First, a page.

Firebombing of Dover migrant centre was 'motivated by terrorist ideology' police say

Andrew Leak, 66, from High Wycombe in Buckinghamshire. Credit: ITV Meridian

The firebombing of an immigration processing centre in Dover was motivated by an extreme right-wing terrorist ideology, police have said.

Andrew Leak, 66, from High Wycombe in Buckinghamshire, is believed to have killed himself after throwing two or three “crude” incendiary devices at the Western Jet Foil site, in Kent, last Sunday.

Counter Terrorism Policing South East (CTPSE) said on Saturday evidence has been recovered that indicates the attack “was motivated by a terrorist ideology”.

“A number of significant witnesses have been spoken to during the course of the investigation and a number of items of interest have been recovered, including digital media devices,” a statement said.

“Evidence from examining these items suggests there was an extreme right wing motivation behind the attack.”

Police said there is no evidence Leak was working with anyone else or there is any wider threat to the public.

Counter-terrorism police have taken over the investigation into the firebombing of an immigration processing centre in Dover.

Tim Jacques, senior national co-ordinator for Counter Terrorism Policing, said: “This was clearly a very worrying incident and although nobody was seriously hurt, two people did sustain minor injuries.

“Increasingly in counter-terrorism casework, across all ideologies, we are seeing individuals who have mental health concerns and a hateful mind-set.

“Assessing when this crosses the terrorism threshold is a complex process and needs to be carefully considered on a case-by-case basis. These decisions need to be determined by the facts, as far as they can be established at any given time.

“After considering the evidence collected so far in this case, whilst there are strong indications that mental health was likely a factor, I am satisfied that the suspect’s actions were primarily driven by an extremist ideology. This meets the threshold for a terrorist incident.”

The length of time it took for the police to label the attack as terrorism has sparked criticism.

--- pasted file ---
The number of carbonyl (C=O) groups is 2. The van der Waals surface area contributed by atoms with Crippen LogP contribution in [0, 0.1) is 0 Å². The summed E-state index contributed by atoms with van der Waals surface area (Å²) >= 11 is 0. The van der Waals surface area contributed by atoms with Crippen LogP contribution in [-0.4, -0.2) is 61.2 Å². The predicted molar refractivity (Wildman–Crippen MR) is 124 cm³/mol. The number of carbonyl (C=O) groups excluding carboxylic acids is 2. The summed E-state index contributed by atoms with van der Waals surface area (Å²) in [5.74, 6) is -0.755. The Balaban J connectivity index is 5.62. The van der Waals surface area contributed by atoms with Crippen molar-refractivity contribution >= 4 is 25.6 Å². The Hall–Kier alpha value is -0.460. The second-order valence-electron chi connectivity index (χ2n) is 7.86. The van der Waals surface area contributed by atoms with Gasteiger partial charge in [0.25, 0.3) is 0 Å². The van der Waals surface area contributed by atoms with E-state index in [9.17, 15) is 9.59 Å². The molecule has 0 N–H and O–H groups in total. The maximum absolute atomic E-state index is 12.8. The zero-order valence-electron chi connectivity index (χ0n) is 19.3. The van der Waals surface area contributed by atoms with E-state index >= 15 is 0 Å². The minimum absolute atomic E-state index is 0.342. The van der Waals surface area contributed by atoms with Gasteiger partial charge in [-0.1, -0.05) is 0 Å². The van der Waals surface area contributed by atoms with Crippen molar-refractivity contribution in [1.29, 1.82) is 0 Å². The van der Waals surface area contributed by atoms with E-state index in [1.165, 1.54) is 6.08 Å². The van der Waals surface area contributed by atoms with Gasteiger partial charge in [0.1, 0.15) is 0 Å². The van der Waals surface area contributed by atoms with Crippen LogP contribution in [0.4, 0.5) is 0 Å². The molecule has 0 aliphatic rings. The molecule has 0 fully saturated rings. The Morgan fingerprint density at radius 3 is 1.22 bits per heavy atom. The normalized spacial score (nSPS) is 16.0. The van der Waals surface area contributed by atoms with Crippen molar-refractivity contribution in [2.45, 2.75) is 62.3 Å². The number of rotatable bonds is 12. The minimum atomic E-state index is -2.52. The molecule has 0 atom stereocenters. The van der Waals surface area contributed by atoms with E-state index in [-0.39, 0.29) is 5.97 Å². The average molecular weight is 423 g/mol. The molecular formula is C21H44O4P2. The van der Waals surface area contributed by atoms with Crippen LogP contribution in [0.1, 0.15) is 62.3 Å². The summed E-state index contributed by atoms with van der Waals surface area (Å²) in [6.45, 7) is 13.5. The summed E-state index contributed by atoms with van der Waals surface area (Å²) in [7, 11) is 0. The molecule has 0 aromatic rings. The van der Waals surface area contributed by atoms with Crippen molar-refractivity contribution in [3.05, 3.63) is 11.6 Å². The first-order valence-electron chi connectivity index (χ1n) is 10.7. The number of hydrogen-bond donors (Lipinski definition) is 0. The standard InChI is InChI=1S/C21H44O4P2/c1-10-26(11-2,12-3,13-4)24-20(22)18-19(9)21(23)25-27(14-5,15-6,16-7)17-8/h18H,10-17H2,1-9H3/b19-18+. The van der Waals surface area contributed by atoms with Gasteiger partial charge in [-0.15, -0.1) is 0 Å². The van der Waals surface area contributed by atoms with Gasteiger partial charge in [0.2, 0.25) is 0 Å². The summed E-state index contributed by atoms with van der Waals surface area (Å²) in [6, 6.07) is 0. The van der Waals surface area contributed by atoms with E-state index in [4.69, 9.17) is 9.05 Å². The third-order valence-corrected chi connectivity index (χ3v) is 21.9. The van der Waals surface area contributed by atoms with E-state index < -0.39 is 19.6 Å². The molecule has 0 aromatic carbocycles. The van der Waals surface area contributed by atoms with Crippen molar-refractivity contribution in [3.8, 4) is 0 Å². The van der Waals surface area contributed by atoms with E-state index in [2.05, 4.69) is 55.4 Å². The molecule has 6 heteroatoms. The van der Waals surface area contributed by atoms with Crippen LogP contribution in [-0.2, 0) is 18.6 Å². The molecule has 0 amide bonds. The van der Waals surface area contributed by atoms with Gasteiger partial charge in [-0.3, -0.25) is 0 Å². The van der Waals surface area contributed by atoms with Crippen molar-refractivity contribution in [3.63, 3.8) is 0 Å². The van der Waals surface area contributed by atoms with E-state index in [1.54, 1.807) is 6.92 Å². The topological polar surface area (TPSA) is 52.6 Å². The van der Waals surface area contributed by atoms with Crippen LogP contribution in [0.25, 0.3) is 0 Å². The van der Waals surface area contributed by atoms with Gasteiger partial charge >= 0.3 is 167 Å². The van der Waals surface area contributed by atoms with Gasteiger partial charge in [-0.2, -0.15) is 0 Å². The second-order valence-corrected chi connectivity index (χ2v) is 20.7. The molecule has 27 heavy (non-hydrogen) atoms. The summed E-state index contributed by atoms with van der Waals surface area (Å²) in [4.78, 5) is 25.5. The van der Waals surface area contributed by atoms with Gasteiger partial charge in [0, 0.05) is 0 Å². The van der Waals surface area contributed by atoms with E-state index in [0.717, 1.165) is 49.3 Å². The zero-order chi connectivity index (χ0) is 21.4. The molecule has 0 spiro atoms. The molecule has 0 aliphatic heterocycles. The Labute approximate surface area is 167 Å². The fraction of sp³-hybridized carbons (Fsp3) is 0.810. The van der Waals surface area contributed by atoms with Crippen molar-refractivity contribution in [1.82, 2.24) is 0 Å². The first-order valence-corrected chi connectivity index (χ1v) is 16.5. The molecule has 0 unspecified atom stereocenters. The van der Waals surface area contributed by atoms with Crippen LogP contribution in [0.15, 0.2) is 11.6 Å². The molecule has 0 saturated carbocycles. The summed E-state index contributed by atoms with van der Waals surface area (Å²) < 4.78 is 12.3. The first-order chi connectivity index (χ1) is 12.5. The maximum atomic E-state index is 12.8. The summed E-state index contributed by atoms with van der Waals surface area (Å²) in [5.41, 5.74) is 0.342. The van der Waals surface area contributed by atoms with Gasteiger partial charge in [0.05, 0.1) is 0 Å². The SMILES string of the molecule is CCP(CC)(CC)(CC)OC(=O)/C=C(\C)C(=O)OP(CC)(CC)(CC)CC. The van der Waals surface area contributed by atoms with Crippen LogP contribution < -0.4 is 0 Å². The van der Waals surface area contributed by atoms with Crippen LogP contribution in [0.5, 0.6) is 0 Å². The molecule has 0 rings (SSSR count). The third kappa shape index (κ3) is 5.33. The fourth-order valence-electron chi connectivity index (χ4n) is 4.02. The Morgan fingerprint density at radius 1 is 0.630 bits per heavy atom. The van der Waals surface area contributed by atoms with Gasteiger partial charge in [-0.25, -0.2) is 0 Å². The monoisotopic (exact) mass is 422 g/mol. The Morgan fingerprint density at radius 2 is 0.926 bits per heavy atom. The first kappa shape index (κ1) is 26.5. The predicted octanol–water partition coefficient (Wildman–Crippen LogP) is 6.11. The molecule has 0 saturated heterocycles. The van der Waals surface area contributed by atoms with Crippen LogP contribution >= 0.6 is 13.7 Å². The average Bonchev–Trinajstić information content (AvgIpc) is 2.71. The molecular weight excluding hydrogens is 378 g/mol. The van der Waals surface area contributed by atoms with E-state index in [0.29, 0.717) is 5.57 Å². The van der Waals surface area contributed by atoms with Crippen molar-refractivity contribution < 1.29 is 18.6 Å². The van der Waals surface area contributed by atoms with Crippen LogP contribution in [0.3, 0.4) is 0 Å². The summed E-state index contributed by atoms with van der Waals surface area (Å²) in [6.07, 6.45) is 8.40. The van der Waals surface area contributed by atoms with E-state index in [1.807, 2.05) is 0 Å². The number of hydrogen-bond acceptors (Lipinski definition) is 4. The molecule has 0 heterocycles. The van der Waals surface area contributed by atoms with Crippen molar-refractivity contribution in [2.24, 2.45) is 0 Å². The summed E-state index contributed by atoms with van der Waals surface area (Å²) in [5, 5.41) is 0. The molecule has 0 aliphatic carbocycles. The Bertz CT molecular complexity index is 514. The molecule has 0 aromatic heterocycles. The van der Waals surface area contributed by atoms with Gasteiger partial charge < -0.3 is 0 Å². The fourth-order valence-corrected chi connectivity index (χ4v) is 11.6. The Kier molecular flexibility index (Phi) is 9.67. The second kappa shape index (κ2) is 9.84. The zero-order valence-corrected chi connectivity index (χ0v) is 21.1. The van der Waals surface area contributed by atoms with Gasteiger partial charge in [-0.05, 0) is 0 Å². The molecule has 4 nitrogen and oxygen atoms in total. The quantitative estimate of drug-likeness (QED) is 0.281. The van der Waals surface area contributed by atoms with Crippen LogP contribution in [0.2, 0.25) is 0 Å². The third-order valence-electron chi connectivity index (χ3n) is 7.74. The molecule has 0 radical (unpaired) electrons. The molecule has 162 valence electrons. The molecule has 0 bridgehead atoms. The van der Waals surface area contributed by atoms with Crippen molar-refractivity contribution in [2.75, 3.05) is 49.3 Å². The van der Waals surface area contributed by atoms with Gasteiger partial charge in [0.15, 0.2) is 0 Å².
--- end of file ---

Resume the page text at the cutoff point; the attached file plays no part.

Former Met Police chief superintendent Dal Babu told ITV News: “We do have a general problem here, where if you’re a brown person or a black person, you immediately think of terrorism if something happens. If it’s a white person, we suddenly think of mental health issues.”

Enver Soloman, CEO of Refugee Council told ITV News: "It's a serious concern, this means that this individual was clearly influenced by very dangerous ideas that he came across, and there's no reason why there won't be another person out there as we speak going through the same process.

"It's absolutely vital that the Home Office does everything that it can that all facilities holding people seeking asylum are safe and every step is taken to try and avoid another attack like this one happening."

Enver Soloman told ITV News that this development is a serious concern.

Shadow home secretary Yvette Cooper tweeted: “Very serious that far right extremism drove this attack.

“I remain concerned that it took so long for counter terror police to take lead on this case – something I urged Home Secretary to pursue on Monday.

“There must be highest vigilance on potential terror or extremist attacks.”

A Home Office spokeswoman said the department was not planning to comment further on the attack after it was declared a terrorist incident.

Emergency services near the migrant processing centre in Dover, Kent, following an incident Credit: PA

Facebook posts on a now-deleted account under the name of an Andy Leak from High Wycombe contained anti-Muslim sentiments and complaints about people claiming benefits if they do not speak English.

One, shared on August 9, said: “The next time the job centre sanctions your money for not looking for enough work ask them about the thousands of people getting benefits cannot speak English and can not write English, how are they looking for work?

“Unemployment benefits clearly state you cannot claim benefits if not looking for work, all of these people should be excluded from benefits.

“You can clearly not look for work if you cannot read English or speak English, they are breaking the law, time to stand up.”

Two members of staff at the centre were left with minor injuries after police were called at 11.22am on Sunday morning.

Following the incident, 700 people were moved to Manston asylum processing centre near Ramsgate for safety reasons.

Police said the investigation is ongoing, including work being carried out on behalf of His Majesty’s Coroner.